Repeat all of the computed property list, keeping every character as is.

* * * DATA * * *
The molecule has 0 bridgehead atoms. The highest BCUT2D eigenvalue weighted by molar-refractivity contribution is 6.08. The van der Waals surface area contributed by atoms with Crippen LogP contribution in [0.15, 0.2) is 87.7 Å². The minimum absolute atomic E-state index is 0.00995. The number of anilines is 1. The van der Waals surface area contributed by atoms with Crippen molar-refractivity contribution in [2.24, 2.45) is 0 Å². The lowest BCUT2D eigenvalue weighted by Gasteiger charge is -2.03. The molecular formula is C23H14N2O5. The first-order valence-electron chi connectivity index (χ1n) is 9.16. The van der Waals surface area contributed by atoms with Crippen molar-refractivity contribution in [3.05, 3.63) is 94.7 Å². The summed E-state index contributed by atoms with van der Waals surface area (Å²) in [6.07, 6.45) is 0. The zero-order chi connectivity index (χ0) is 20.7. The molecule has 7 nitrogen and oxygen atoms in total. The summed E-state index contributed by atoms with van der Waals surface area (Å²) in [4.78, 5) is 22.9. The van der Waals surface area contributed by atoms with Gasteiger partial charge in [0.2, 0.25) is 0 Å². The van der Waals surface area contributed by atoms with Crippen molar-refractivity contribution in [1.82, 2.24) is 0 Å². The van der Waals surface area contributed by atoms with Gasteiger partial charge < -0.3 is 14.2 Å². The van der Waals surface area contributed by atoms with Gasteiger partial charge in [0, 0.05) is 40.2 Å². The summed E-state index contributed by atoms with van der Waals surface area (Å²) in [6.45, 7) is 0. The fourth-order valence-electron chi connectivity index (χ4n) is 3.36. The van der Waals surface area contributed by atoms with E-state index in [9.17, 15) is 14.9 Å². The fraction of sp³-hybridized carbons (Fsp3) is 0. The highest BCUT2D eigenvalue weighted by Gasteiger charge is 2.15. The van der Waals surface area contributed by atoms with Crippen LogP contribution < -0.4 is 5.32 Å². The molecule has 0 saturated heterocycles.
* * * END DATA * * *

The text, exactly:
The molecule has 0 bridgehead atoms. The highest BCUT2D eigenvalue weighted by molar-refractivity contribution is 6.08. The van der Waals surface area contributed by atoms with Crippen LogP contribution in [0.15, 0.2) is 87.7 Å². The minimum absolute atomic E-state index is 0.00995. The number of anilines is 1. The van der Waals surface area contributed by atoms with Crippen molar-refractivity contribution in [2.24, 2.45) is 0 Å². The lowest BCUT2D eigenvalue weighted by Gasteiger charge is -2.03. The molecular formula is C23H14N2O5. The first-order valence-electron chi connectivity index (χ1n) is 9.16. The van der Waals surface area contributed by atoms with Crippen molar-refractivity contribution in [3.05, 3.63) is 94.7 Å². The summed E-state index contributed by atoms with van der Waals surface area (Å²) in [6.07, 6.45) is 0. The zero-order chi connectivity index (χ0) is 20.7. The molecule has 7 nitrogen and oxygen atoms in total. The summed E-state index contributed by atoms with van der Waals surface area (Å²) in [4.78, 5) is 22.9. The van der Waals surface area contributed by atoms with Gasteiger partial charge in [0.2, 0.25) is 0 Å². The van der Waals surface area contributed by atoms with Crippen molar-refractivity contribution in [1.82, 2.24) is 0 Å². The van der Waals surface area contributed by atoms with Gasteiger partial charge < -0.3 is 14.2 Å². The van der Waals surface area contributed by atoms with Gasteiger partial charge in [0, 0.05) is 40.2 Å². The summed E-state index contributed by atoms with van der Waals surface area (Å²) in [6.45, 7) is 0. The fourth-order valence-electron chi connectivity index (χ4n) is 3.36. The van der Waals surface area contributed by atoms with E-state index in [9.17, 15) is 14.9 Å². The fraction of sp³-hybridized carbons (Fsp3) is 0. The highest BCUT2D eigenvalue weighted by Gasteiger charge is 2.15. The van der Waals surface area contributed by atoms with Crippen LogP contribution < -0.4 is 5.32 Å². The molecule has 0 saturated heterocycles.